The sun and the earth have revolved to the relevant positions in space and spring, ladies and gentlemen, has definitely sprung. While I have the opposite of green thumbs, I now have a handy arsenal of gardening apps to help me in my springtime garden.
Garden Pro, a $4 iOS app, is a reference app that can help you plan and manage your garden. Its main interface is an exhaustive list of flowers, herbs and vegetables, giving for each the common name, the botanical name and icons that indicate when the plant blooms and what type of water and light conditions it prefers.
Tapping on a plant takes you to a page with more information, including what type of soil it prefers and some basic care instructions. You can add the plant to a list of your preferred plants, which is a separate section of the app. In this section, you can program the app to remind you to do things like water -- a reminder will pop up when a particular plant is due for a drink.
A To Do section in the app can log events like fertilizing your garden or buying compost. A Journal section lets you enter text and photo notes as your garden grows. It's a great app for more experienced gardeners, and even beginners can use it as a learning resource. But some menu designs are confusing, such as having to go to the separate Plants menu to add a new species to your list, instead of being able to do this in the main plant database.
Landscaper's Companion, $5 iOS and Android app, is slightly more professional in terms of detailed data, and a bit better organized. The plant database is arranged in classes like annuals, grasses, herbs and so on. Each plant's entry includes a short description, typical size, cultivation advice and pictures. But this app is more useful for experienced gardeners, and to add your own data and photos will cost an additional $7 via an in-app purchase. Its database can also be patchy, so you may not find the exact data you need.
If you're new to gardening and have an Android device, you may like the Beginners Gardening Guide. It's a free text-based app, jammed with useful information and imagery. The app starts with advice about good soil management, then talks about composting. It also offers more detailed information about garden design and on growing vegetable or flower gardens. Its design is basic, and finding data like "plant nutrients" hidden with a lot of other functions under the "more" icon is a little surprising. But it's pleasant to read, and you could consider it a digital reference book.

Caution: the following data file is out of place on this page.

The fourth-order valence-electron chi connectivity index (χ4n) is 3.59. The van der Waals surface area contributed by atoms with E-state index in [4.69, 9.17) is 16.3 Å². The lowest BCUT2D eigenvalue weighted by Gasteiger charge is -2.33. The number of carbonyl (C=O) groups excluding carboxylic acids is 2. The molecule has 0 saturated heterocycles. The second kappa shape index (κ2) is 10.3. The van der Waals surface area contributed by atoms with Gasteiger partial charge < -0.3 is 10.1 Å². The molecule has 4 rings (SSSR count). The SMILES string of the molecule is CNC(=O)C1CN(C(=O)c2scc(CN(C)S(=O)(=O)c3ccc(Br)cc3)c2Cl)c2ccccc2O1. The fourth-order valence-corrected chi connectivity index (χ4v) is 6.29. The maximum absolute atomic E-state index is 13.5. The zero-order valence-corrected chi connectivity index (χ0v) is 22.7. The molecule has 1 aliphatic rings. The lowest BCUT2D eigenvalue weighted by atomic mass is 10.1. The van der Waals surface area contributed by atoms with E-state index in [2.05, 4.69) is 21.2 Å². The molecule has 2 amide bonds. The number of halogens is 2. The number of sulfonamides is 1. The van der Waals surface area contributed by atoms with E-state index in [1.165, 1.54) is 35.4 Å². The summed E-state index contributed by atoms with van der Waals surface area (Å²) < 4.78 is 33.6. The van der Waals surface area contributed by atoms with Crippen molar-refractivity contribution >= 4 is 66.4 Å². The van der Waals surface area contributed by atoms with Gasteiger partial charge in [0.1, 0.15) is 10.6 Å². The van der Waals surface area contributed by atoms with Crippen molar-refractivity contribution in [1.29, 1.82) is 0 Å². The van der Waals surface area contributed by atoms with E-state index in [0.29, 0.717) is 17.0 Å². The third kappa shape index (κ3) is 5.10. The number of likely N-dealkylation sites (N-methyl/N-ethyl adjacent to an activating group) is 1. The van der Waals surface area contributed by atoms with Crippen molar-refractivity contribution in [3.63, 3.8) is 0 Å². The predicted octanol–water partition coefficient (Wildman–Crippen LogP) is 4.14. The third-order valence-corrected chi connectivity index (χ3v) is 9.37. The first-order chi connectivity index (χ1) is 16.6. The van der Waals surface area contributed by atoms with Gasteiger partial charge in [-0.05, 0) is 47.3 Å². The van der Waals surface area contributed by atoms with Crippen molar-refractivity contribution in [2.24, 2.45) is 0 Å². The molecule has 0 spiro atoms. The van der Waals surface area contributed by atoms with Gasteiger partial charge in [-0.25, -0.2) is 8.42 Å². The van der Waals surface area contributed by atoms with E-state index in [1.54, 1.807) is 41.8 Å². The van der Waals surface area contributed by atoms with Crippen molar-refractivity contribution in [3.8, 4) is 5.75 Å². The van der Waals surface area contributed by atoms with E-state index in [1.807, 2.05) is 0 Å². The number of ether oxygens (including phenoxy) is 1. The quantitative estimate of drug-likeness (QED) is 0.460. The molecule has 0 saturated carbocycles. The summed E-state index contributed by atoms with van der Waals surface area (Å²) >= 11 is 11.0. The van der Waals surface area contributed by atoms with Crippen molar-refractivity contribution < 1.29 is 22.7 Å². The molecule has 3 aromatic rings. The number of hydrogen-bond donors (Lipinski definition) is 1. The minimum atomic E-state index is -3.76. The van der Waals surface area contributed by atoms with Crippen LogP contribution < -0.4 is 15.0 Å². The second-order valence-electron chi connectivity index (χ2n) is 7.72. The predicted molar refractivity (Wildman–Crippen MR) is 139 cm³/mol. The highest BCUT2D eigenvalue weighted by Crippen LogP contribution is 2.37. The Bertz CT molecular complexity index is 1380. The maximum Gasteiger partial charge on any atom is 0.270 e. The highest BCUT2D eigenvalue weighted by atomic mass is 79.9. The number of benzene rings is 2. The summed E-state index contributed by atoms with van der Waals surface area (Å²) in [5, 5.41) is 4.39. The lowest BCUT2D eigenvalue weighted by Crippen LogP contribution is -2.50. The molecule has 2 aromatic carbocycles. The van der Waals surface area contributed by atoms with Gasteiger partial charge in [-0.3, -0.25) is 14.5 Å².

Garden Tracker, a $2 iPhone app, will be useful if you already have some idea about what plants you want in your garden. A square grid represents your garden plot. Tapping part of the grid and then selecting a plant from a long scrolling list tells the app what crop or flower you want to plant in that part of your garden. The list has both a description of the plant and a picture.
If you can't find the plant you want, you can add an entry with details like the kind of conditions the plant prefers, and even a photo. When you've built your garden "map," perhaps symbolically representing your own garden, you can tell the app when you have watered, fed or harvested a particular plant.
Gardens are a place where you'll also find bugs. And if you want to know whether a particular insect you've spotted is good or bad for plants, there's the app Bugs In The Garden, $1 on Android, which has photos of some common insects. The $1 iOS and Android app Garden Bugs is similar, with a more comprehensive list of insects and also lists of plant diseases, including advice on treatment.
Reuters has released a free iOS news app that delivers the latest news reports and extras like photos, video and background commentary. It's free on iTunes for iPhones and iPads.
This article originally appeared in The New York Times.